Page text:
Tuesday, February 1, 2011

Merrily We Live (Hal Roach/MGM, 1938)

by Mark Gabrish Conlan • Copyright © 2011 by Mark Gabrish Conlan • All rights reserved

Afterwards Charles and I headed home and ultimately ran a movie that did a lot to get the bad taste of Jack Goes Boating out of our heads: a 1938 Hal Roach production called Merrily We Live that reflected Roach’s attempts to transform his studio from a company that did slapstick two-reelers to one that did more sophisticated comedy (and occasionally drama as well) and hired “name” stars who’d worked at major studios. The story was spliced together from a 1924 novel by E. A. Rath called The Dark Chapter and a 1926 play by Courtenay Savage called They All Want Something: A Comedy in a Prologue and Three Acts. The screenwriters who did the splicing were Eddie Moran and Jack Jevne, and the director was Norman Z. McLeod, whose two films with the Marx Brothers (Monkey Business, 1931; and Horse Feathers, 1932) had established him as a specialist in zany comedy.

The plot deals with the fabulously wealthy Kilbourne family (whose lavishly appointed mansion is practically a character in the film!) — father Henry (Clarence Kolb), mother Emily (Bille Burke at her airiest), children Geraldine, “Jerry” for short (Constance Bennett), Kane (Tom Brown) and Marion (Bonita Granville), exasperated butler Grosvenor (Alan Mowbray), down-to-earth cook Etta (Patsy Kelly) and a series of tramps whom Emily, out of a demented sense of do-gooderism, insists on hiring as the family’s chauffeurs even though they have a way of disappearing, and at the start the most recent one, Ambrose, has not only disappeared but has taken all the family silver with him — even the flatware used in the kitchen, which means that when the Kilbournes sit down to their morning meal, melon slices, Grosvenor has to give them huge, ungainly and outrageously inappropriate cooking utensils with which to eat. The other Kilbournes get Emily to swear off giving house room and employment to any more tramps, but just then a seedy-looking man named Wade Rawlins (Brian Aherne) in a rattle-trap old car pulls to a stop on a nearby country road when the car overheats. He fetches water for it (out of a leaky bucket he has to stop with his finger) and just as he’s walking back to the car, its handbrake snaps off and it rolls down the hill and is destroyed. Wade shrugs his shoulders, starts walking and ultimately comes on the Kilbourne mansion, which is deserted except for Emily (Jerry is off in the car driving her dad to the train so he can go to work), and of course she takes him in and hires him as the new chauffeur.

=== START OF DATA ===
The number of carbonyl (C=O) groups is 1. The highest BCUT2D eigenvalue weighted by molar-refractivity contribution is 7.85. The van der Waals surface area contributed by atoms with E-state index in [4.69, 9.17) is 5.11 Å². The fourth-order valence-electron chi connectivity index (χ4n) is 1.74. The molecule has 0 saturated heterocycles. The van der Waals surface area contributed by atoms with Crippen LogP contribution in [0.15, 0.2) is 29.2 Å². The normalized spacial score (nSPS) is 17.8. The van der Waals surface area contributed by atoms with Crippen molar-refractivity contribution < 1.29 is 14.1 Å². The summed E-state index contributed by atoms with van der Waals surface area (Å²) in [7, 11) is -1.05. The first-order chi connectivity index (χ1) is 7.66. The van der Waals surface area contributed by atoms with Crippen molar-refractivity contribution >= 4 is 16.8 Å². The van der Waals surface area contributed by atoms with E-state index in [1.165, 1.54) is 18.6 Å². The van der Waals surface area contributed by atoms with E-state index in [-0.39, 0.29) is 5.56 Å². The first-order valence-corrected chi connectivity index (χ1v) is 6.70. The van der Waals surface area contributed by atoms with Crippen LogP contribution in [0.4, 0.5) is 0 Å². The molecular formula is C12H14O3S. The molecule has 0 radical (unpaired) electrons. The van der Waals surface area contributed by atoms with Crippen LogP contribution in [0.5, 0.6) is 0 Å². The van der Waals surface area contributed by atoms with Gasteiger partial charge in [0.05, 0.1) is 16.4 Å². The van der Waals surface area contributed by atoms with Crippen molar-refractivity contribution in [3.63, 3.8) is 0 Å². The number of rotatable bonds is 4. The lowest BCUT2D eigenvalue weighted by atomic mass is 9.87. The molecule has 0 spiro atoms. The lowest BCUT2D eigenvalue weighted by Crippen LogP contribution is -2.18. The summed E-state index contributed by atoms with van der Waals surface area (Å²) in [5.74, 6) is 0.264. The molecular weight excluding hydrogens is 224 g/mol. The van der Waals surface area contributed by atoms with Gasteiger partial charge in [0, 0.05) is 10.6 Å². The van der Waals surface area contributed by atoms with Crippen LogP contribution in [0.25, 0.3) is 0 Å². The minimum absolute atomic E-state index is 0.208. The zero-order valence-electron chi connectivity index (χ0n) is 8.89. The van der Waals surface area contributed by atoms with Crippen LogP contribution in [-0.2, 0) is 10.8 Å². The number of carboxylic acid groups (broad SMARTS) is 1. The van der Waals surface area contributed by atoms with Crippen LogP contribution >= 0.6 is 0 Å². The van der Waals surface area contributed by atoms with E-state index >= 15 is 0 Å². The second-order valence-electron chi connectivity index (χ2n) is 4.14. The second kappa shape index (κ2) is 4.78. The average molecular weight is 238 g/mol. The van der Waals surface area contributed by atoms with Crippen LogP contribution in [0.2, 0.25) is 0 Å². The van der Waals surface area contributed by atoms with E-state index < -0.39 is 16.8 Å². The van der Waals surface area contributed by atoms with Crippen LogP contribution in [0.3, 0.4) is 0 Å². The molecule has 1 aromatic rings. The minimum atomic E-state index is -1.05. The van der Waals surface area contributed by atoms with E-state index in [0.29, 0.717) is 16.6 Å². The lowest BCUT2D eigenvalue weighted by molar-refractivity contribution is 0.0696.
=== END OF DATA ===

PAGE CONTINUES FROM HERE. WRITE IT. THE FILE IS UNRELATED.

The film is full of comic situations and sparkling dialogue — the best exchange is when Marion is complaining about her mother’s actions, her mom says, “My mother told me children should be seen and not heard” — and Marion fires right back, “Your mother was a lot smarter than my mother” — and it slows down a bit in the second half after a riotous first half (a lot of comedies do) but it remains joyously entertaining and leads up to an outrageous slapstick sequence that seems as if the Roach staff, after aiming for sophisticated humor throughout the rest of the film, decided to kick out the jams in the final reel and do at least one sequence of the kind of comedy on which they’d made their reputation. Needless to say, it turns out that Wade Rawlins isn’t a tramp after all; he’s a successful novelist with a penchant for donning tramp’s guise so he can mingle among the people and thereby get ideas for his books — and when the car he borrowed from a local garage (where Willie Best plays an attendant) is found crashed, he’s presumed dead and Jerry, who in the meantime has fallen in love with him and got into a jealous hissy-fit when the daughter (Ann Dvorak) of a senator whom the Kilbournes were entertaining was also cruising him (Rawlins was posing as a guest instead of a servant that night so there wouldn’t be an unlucky 13 guests at Emily’s dinner table), faints dead away when she hears the news and faints again when Wade turns up at the Kilbournes’ and reports of his death, as a famous real-life writer once said, are greatly exaggerated. Merrily We Live is a marvelous little comedy — its debts to My Man Godfrey and You Can’t Take It With You are pretty obvious but it’s still funny and a delightful variation on the same theme — and it deserves to be better known.